Readers of the New York History blog may be interested in a new report by the American Academy of Arts and Sciences, “The Heart of the Matter: The Humanities and Social Sciences for a Vibrant, Competitive and Secure Nation”. It explores the need for more support for the humanities and social sciences, particularly in education.
“The humanities remind us where we have been and help us envision where we are going,” says the report. “Emphasizing critical perspective and imaginative response, the humanities – including the study of languages, literature, history, film, civics, philosophy, religion and the arts – foster creativity, appreciation of our commonalities and our differences, and knowledge of all times. The social sciences reveal patterns in our lives, over time and in the present moment.”
Some of the examples are rooted in history.
There is also a very well done companion film on the report’s website featuring a number of prominent Americans, ranging from actor John Lithgow to former Supreme Court justice Sandra Day O’Connor, advocating, among other things, the need to study the humanities and to boost civics in the schools. Historical film maker Ken Burns notes the weakness of study of history in the schools, asserting that many young people graduate from high school so poorly informed about World War II that they believe the Americans fought with the Germans against the Russians.
The report advances three broad recommendations: educate Americans in the knowledge, skills, and understanding they will need to thrive in the 21st century; foster a society that is innovative, competitive, and strong; and equip the nation for leadership in an interconnected world. There are more specific action items under each heading.
The report is strong and interesting but teasing out specific history issues is a challenge because of its broad scope. In the film, humanities are defined as “branches of knowledge that investigate human beings, their culture, and their self-expression” and social sciences as “the branch of science that deals with institutions and the functioning of human society.” That makes history a sub-part of something very broad and complex.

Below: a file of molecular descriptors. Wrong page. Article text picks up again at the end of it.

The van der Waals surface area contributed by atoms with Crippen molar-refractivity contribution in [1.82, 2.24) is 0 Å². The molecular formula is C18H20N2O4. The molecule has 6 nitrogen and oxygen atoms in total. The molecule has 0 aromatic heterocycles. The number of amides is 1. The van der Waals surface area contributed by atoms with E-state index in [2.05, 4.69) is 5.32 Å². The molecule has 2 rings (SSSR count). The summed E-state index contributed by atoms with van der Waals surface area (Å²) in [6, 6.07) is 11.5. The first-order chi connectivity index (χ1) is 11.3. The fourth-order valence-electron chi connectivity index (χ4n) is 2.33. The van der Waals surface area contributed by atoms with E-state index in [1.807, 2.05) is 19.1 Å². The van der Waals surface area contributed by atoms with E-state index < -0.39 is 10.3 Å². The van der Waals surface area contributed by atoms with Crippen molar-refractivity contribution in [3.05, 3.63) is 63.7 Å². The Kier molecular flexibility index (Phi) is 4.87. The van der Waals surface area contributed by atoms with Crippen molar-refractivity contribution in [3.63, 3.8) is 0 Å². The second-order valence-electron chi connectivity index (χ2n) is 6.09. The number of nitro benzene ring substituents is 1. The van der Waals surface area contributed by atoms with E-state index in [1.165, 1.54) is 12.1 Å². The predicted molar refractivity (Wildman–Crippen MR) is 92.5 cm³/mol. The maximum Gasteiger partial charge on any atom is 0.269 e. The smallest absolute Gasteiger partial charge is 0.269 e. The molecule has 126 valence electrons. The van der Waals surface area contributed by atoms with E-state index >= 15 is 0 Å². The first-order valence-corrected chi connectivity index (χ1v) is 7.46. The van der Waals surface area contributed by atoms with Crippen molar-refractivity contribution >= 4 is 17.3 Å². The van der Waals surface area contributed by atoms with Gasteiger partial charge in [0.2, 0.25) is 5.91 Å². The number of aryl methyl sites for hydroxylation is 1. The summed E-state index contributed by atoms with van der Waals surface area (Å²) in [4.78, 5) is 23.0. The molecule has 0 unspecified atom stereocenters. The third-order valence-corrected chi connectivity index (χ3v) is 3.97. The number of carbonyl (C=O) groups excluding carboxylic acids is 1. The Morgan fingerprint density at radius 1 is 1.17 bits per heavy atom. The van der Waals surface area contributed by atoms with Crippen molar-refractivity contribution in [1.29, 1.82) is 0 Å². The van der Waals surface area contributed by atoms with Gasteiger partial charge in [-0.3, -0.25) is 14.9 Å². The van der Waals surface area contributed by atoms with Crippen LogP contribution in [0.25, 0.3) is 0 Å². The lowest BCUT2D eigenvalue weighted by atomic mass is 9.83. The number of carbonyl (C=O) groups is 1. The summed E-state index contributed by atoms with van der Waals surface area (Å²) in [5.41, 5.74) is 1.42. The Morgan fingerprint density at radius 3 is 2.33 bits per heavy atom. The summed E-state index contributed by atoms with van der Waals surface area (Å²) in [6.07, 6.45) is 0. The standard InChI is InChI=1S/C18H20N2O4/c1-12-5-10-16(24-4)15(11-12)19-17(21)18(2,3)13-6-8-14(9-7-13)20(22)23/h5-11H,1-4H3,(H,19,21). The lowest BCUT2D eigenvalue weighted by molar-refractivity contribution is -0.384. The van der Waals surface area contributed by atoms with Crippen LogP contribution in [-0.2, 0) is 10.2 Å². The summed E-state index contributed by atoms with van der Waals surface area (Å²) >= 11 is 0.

Reports of this sort are often broad in scope. The Social Sciences and Humanities Research Council of Canada’s “Strengthening Canada’s Cultures of Innovation: Strategic Plan, 2013-2016” [PDF], has very broad definitions of both the social sciences and humanities. “The challenges of the 21st century require the independent thinking about and creative inquiry into the complexities of human thought and behavior that are the hallmarks of humanities and social sciences research,” notes the Council. It supports “research and talent that are central to quality of life and innovation…research [that] enhances our collective understanding of social, cultural, technological, environmental issues.”
New York State is part of the multi-state “Cultural Data Project” which gathers data on cultural programs. These programs, according to the project’s web site, “represent virtually every facet of the arts and cultural sector, including dance, music, history, traditional and folk art, museums, zoos, arboreta, aquariums and much more.”
Last year, the New York City Community Trust, New York City Department of Cultural Affairs, and New York State Council on the Arts established the Arts & Culture Research Fund to provide funding for research using this data. In May of this year, the New York Council for the Humanities made a series of grants in connection with this initiative, including one to Arts Services of Western New York in Buffalo to map and report on the arts and culture in Western New York and another to the SUNY New Paltz Center for Research, Regional Education and Outreach to measure the impact of arts and culture in seven counties in the Mid-Hudson valley. History will be included but the definition of “cultural” entities is very broad.
History is arguably part of the humanities and arguably part of the social sciences. It is related to civics education and the arts. Reports and initiatives like the ones noted above raise the profile of these fields and make the public case for their importance. The reports often garner media attention and may lead to development of new policies that affect the flow of revenue.
But the fields they cover are very broadly defined, and programs other than history are likely to receive the most attention. This is another reason that New York’s history community needs to find ways to explain and highlight its own distinct mission and resource needs.